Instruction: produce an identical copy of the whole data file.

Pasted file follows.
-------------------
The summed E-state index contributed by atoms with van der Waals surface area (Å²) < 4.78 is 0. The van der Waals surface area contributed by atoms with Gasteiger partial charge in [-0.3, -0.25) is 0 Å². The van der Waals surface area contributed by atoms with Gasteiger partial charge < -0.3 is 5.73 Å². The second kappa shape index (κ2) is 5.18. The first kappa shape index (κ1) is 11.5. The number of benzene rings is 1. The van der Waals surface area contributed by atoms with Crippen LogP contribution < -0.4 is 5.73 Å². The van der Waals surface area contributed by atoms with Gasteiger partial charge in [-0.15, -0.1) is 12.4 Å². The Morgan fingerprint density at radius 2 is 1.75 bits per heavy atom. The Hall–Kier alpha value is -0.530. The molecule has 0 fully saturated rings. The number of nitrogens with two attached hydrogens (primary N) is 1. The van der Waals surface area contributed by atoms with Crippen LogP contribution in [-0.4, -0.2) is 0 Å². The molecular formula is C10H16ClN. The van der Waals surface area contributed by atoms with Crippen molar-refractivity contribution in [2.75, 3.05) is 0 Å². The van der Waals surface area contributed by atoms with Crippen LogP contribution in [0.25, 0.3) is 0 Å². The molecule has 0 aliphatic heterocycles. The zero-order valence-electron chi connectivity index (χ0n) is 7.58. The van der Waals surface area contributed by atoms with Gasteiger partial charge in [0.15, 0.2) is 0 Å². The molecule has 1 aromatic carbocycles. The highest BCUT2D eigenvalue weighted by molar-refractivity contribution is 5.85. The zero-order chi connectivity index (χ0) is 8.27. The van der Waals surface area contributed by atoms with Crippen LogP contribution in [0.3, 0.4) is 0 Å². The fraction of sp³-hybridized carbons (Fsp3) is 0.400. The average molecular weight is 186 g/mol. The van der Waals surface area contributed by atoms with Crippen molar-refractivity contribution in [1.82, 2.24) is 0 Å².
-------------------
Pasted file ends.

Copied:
The summed E-state index contributed by atoms with van der Waals surface area (Å²) < 4.78 is 0. The van der Waals surface area contributed by atoms with Gasteiger partial charge in [-0.3, -0.25) is 0 Å². The van der Waals surface area contributed by atoms with Gasteiger partial charge < -0.3 is 5.73 Å². The second kappa shape index (κ2) is 5.18. The first kappa shape index (κ1) is 11.5. The number of benzene rings is 1. The van der Waals surface area contributed by atoms with Crippen LogP contribution < -0.4 is 5.73 Å². The van der Waals surface area contributed by atoms with Gasteiger partial charge in [-0.15, -0.1) is 12.4 Å². The Morgan fingerprint density at radius 2 is 1.75 bits per heavy atom. The Hall–Kier alpha value is -0.530. The molecule has 0 fully saturated rings. The number of nitrogens with two attached hydrogens (primary N) is 1. The van der Waals surface area contributed by atoms with Crippen LogP contribution in [-0.4, -0.2) is 0 Å². The molecular formula is C10H16ClN. The van der Waals surface area contributed by atoms with Crippen molar-refractivity contribution in [2.75, 3.05) is 0 Å². The van der Waals surface area contributed by atoms with Crippen LogP contribution in [0.25, 0.3) is 0 Å². The molecule has 0 aliphatic heterocycles. The zero-order valence-electron chi connectivity index (χ0n) is 7.58. The van der Waals surface area contributed by atoms with Gasteiger partial charge in [0.15, 0.2) is 0 Å². The molecule has 1 aromatic carbocycles. The highest BCUT2D eigenvalue weighted by molar-refractivity contribution is 5.85. The zero-order chi connectivity index (χ0) is 8.27. The van der Waals surface area contributed by atoms with Crippen LogP contribution in [0.3, 0.4) is 0 Å². The fraction of sp³-hybridized carbons (Fsp3) is 0.400. The average molecular weight is 186 g/mol. The van der Waals surface area contributed by atoms with Crippen molar-refractivity contribution in [1.82, 2.24) is 0 Å².